New exhibition highlights age-old techniques

Julia Cowie gives a fascinating insight into  age-old  metal casting techniques during her exhibition at Whitefox Gallery, Homestead Arts & Crafts Centre, at the Hirsel, Coldstream
Julia Cowie gives a fascinating insight into age-old metal casting techniques during her exhibition at Whitefox Gallery, Homestead Arts & Crafts Centre, at the Hirsel, Coldstream

Acclaimed metal worker and silversmith Julia Cowie is guest artist at the White Fox Gallery, at the Homestead, on Coldstream’s Hirsel Estate.

Casting moulds made of Berwickshire sand and Hume clay mix, the size of the grain, shell content etc creating a particular texture to her work, Julia is fascinated with integrating her creations with the land.

The exhibition ‘Lives in a landscape’ opens to the public on Sunday, July 24, at 3pm and weather permitting Julia will be giving a demonstration of the casting process giving an educational and fascinating insight into this age-old technique. The exhibition is open until October 16.

Julia explains “Landscape holds our history and sustains us – it inhabits us as much as we inhabit it. I have chosen to work with natural materials from local landscape as far as possible.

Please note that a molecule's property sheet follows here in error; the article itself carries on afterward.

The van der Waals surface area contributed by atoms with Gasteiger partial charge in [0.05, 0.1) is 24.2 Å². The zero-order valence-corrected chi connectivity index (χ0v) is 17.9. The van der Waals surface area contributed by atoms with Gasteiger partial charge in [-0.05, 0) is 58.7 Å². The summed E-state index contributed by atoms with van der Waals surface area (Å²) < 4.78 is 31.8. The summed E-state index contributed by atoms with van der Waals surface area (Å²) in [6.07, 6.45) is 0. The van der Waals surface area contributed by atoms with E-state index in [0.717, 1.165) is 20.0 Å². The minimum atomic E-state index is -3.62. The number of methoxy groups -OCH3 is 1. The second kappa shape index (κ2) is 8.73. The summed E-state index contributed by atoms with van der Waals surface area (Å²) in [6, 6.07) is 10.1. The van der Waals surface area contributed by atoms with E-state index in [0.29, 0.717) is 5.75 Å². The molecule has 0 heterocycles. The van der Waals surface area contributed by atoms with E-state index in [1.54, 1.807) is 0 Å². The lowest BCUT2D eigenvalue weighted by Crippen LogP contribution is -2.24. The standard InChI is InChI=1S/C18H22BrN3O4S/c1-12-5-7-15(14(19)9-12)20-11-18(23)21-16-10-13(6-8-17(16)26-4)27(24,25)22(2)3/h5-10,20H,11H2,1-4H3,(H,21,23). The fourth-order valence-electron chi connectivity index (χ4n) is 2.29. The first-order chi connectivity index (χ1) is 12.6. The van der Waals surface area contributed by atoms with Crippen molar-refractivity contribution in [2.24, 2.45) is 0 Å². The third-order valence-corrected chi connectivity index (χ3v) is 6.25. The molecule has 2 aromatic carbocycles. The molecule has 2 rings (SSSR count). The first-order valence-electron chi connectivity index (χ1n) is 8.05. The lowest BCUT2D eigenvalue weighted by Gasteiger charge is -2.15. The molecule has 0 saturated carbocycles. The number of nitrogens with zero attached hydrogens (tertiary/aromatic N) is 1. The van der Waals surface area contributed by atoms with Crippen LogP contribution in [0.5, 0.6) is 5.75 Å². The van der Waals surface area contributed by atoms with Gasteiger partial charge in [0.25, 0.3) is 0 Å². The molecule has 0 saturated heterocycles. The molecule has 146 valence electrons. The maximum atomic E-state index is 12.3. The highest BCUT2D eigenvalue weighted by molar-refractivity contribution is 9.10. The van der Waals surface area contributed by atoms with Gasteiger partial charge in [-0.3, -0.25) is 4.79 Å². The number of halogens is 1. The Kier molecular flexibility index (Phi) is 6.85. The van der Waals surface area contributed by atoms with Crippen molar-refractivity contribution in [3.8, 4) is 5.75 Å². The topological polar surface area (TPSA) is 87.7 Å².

“I’ve also chosen to use traditional processes, which bring us closer to the landscape and lives lived on the land; processes such as forging and casting. The work celebrates the interaction of people with their cultural and natural environments.

“My design is led by what the processes and materials can achieve and how pieces feel when held. The character of a piece arises from the process of making and patina. Connecting with and creating in the landscape, a concern for sustainability and reflecting on the importance of the domestic is at the heart of my work.

“I want the viewer to find a sense of space and connection; and to reflect on the value of small lives well lived.”

“The exhibition will be an extraordinary experience”, says Virginie of the White Fox Gallery, “where opposites meet in subtle ways – modernity meeting antiquity and ordinary metals merging with precious metals –, where the demarcation line between useful and decorative is beautifully blurred and where traces of past lives in each small grains of sand leave their unique mark on vessels for generations to come.”